Orwell and Foucault were right!

image showing the panopticon
image from http://foucault.info/doc/documents/disciplineandpunish/foucault-disciplineandpunish-panopticism-html

The early pioneers of the world wide web saw it as an opportunity to create democracy and give everyone a voice, in particular those previously silenced. While  evidence shows there are places where this has happened, the fact remains that patterns of internet access mirror existing forms of marginalisation.  Digital exclusion is a 21st century form of discrimination where those without equitable access are disempowered. But this is not the only problem society faces.

TBL identifies three sources of dysfunction affecting today’s web:

  • Deliberate, malicious intent, such as state-sponsored hacking and attacks, criminal behaviour, and online harassment.
  • System design that creates perverse incentives where user value is sacrificed, such as ad-based revenue models that commercially reward clickbait and the viral spread of
  • Unintended negative consequences of benevolent design, such as the outraged and polarised tone and quality of online discourse.

The Contract for the Web declares ‘governments, companies and citizens around the world can help protect the open web as a public good and a basic right for everyone.’ It calls for everyone to commit to a number of principles. Taking a few minutes to read and sign up is to make a commitment towards understanding what you do online matters.

google icon seen through a magnifying glass

image from https://pixabay.com/en/magnifying-glass-google-76520/

The contract is not only aimed at governments and corporations, there are individual responsibilities for citizens who can agree to the following.

  • Be creators and collaborators on the web so the web has rich and relevant content for everyone.
  • Build strong communities that respect civil discourse and human dignity so that everyone feels safe and welcome online.
  • Fight for the web so the web remains open and a global public resource for people everywhere, now and in the future.

For every advantage the internet offers, there are disadvantages. The internet is a mirror of society with all its benefits and horrors. If we want to make a positive difference, we can commit to ensuring our use of the internet prioritises those values which promote public good.

As internet users, we all have a responsibility to ensure not only equality of access but attention to the ways that access is used.

As the web reaches the age of 30, this week is an opportune time to raise discussion and debate about these issues. Visiting the Contract for the Web would be useful place to begin.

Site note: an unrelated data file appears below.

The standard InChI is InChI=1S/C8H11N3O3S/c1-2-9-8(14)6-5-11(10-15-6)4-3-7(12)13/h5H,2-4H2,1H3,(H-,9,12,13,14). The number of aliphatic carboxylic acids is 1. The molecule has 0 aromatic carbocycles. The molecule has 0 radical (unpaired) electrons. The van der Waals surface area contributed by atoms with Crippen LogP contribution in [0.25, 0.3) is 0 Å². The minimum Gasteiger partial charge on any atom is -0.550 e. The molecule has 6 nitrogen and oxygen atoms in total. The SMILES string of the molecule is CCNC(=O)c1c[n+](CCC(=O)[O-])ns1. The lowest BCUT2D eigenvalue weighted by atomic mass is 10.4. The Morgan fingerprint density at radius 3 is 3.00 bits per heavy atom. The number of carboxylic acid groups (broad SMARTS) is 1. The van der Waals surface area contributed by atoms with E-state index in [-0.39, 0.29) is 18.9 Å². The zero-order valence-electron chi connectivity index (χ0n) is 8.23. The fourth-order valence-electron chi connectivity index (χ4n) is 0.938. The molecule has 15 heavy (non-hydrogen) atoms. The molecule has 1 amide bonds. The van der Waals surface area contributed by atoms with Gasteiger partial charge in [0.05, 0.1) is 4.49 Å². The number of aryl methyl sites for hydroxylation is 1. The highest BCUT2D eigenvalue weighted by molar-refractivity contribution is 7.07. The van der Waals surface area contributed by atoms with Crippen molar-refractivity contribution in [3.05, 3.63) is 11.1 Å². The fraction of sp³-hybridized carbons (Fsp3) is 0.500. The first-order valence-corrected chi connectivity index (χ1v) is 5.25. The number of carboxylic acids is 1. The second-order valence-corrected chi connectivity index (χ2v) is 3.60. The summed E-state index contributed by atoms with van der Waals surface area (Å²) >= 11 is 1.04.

life ring against a stormy sea
image from https://pixabay.com/en/ocean-coast-spray-surge-2530692/

On the development of digital practice…

black and white image showing piles of paper files and documents
image from https://pixabay.com/photos/files-paper-office-paperwork-stack-1614223/

241 pages (without the front bits and bibliography)

77298 words (and rising)

My thesis is now in a single word file and beginning to look serious. But never mind the research; it’s the section breaks and captions which are defeating me.

In case you’re wondering, don’t rely on cross references transferring when you merge chapter files. The table links broke. Why? I have no idea but I have to recaption them again. As for trying to insert landscape pages within portrait ones or an Abstract page without messing up existing numbering or heading styles  – it isn’t happening.

My advice?

Good luck!

Each thesis will be different and if you don’t have a pre-formatted  template which expands and adjusts as you add content, then you’re on your own.

image from https://pixabay.com/photos/typewriter-mechanical-retro-vintage-407695/

I’ve been word processing since the DOS version of Wordstar and WordPerfect 5.1. Pre-windows. I thought I knew my way around the ribbons and menus of Word which I’ve been using since Windows 95 but I don’t.

l couldn’t achieve my aims, couldn’t keep asking colleagues for help, and could feel my confidence levels dropping. This reinforced how digital literacies are situational. We know what we need to know and this knowledge is only transferable if we want to do the same thing somewhere different. Even with the help of google, and years of working with programmes like Flash, Dreamweaver, and WordPress, I’ve struggled to format this document the way I want it.